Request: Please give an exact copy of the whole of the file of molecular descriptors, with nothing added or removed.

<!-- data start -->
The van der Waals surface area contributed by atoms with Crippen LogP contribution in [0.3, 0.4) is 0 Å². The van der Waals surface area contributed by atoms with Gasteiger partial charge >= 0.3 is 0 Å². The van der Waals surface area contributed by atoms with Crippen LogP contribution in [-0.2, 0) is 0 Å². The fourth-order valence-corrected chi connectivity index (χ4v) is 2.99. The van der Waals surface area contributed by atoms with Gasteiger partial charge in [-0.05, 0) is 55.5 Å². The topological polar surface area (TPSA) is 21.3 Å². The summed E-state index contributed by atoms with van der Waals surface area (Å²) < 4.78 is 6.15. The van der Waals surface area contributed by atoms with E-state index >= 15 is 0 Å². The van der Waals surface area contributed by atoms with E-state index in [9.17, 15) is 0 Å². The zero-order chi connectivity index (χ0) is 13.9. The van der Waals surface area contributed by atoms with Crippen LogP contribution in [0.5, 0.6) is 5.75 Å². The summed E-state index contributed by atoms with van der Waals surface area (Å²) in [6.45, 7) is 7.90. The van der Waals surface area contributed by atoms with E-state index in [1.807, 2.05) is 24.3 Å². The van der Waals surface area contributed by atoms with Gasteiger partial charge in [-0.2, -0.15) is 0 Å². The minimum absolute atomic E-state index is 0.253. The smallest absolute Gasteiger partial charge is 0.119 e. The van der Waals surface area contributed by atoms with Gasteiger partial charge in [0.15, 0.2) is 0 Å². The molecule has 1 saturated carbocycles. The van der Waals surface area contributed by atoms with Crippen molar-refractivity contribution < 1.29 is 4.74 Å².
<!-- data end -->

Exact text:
The van der Waals surface area contributed by atoms with Crippen LogP contribution in [0.3, 0.4) is 0 Å². The van der Waals surface area contributed by atoms with Gasteiger partial charge >= 0.3 is 0 Å². The van der Waals surface area contributed by atoms with Crippen LogP contribution in [-0.2, 0) is 0 Å². The fourth-order valence-corrected chi connectivity index (χ4v) is 2.99. The van der Waals surface area contributed by atoms with Gasteiger partial charge in [-0.05, 0) is 55.5 Å². The topological polar surface area (TPSA) is 21.3 Å². The summed E-state index contributed by atoms with van der Waals surface area (Å²) < 4.78 is 6.15. The van der Waals surface area contributed by atoms with E-state index >= 15 is 0 Å². The van der Waals surface area contributed by atoms with E-state index in [9.17, 15) is 0 Å². The zero-order chi connectivity index (χ0) is 13.9. The van der Waals surface area contributed by atoms with Crippen LogP contribution in [0.5, 0.6) is 5.75 Å². The summed E-state index contributed by atoms with van der Waals surface area (Å²) in [6.45, 7) is 7.90. The van der Waals surface area contributed by atoms with E-state index in [1.807, 2.05) is 24.3 Å². The van der Waals surface area contributed by atoms with Gasteiger partial charge in [-0.2, -0.15) is 0 Å². The minimum absolute atomic E-state index is 0.253. The smallest absolute Gasteiger partial charge is 0.119 e. The van der Waals surface area contributed by atoms with Gasteiger partial charge in [0.15, 0.2) is 0 Å². The molecule has 1 saturated carbocycles. The van der Waals surface area contributed by atoms with Crippen molar-refractivity contribution < 1.29 is 4.74 Å².